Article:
Think of mulch as a cozy blanket for your soil. The key word here is blanket, and thicker is better.

Think of mulch as a cozy blanket for your soil. The key word here is blanket, and thicker is better.

Mulch isn't something you sprinkle lightly on the top of your soil. Like a blanket, it's all about thickness. The idea is to smother weed seeds under a deep, dark cover so they can't germinate. The ideal thickness would be 2 to 3 inches of mulch laid on top of your native soil.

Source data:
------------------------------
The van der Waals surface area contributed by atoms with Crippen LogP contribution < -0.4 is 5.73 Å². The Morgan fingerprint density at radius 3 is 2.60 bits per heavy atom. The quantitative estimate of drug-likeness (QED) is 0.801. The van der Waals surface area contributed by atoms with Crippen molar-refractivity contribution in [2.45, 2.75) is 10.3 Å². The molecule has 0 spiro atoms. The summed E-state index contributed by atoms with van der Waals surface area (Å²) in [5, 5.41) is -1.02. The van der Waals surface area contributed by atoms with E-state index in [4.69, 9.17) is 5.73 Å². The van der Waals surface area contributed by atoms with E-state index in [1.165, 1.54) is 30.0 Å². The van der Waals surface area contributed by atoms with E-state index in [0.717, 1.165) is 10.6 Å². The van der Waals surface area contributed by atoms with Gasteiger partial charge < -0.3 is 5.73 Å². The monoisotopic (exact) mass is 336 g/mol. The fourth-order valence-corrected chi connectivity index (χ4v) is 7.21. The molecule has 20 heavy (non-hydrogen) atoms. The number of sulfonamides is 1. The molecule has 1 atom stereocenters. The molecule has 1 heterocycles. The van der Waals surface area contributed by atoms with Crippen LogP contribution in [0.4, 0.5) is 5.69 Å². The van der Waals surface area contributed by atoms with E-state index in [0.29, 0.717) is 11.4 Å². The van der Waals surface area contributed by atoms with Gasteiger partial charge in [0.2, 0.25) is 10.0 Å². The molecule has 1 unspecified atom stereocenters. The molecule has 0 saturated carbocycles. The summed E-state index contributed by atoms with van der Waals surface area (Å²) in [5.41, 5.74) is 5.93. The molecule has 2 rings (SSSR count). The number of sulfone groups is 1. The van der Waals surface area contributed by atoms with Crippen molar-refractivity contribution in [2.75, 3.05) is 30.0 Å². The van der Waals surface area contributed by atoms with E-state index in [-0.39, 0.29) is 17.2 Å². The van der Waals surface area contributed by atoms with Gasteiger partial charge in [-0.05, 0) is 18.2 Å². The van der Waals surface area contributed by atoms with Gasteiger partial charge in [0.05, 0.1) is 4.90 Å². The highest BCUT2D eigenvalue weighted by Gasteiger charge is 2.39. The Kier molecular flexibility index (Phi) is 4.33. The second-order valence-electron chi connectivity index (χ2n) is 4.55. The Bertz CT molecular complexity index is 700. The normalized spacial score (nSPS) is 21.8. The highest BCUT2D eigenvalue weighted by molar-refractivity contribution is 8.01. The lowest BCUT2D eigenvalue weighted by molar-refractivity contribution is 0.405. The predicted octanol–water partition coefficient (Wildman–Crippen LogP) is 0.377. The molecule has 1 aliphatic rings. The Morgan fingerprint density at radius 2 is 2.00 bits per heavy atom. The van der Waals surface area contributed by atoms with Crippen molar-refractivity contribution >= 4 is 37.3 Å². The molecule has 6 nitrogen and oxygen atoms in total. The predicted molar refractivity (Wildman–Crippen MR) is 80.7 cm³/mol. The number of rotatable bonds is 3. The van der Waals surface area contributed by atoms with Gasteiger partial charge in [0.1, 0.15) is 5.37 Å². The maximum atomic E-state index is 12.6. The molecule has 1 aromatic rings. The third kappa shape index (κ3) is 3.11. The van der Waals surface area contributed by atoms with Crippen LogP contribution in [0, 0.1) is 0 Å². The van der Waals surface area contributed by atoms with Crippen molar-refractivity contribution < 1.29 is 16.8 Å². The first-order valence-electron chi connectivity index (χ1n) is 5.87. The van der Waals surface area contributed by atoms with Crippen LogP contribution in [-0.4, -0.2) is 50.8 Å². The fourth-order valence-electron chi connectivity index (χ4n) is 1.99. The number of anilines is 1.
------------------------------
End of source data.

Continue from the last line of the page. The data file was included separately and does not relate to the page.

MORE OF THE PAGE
Mulch has benefits besides preventing weeds. It also can smother soil-borne funguses such as black spot, mildew and rust and prevent those spores from traveling up from your soil and onto your susceptible plants such as roses.

It is important to keep mulch 2 to 3 inches away from the crown of your plants — the area where the stem meets the soil. Too much mulch at the crown can cause crown rot by trapping moisture.

Mulch is not the same as topsoil, nor is it the same as a chemical pre-emergent product.

Mulch is made of lightweight, decomposed or composted green materials, while topsoil is dirt with mulch mixed in, and chemicals are chemicals.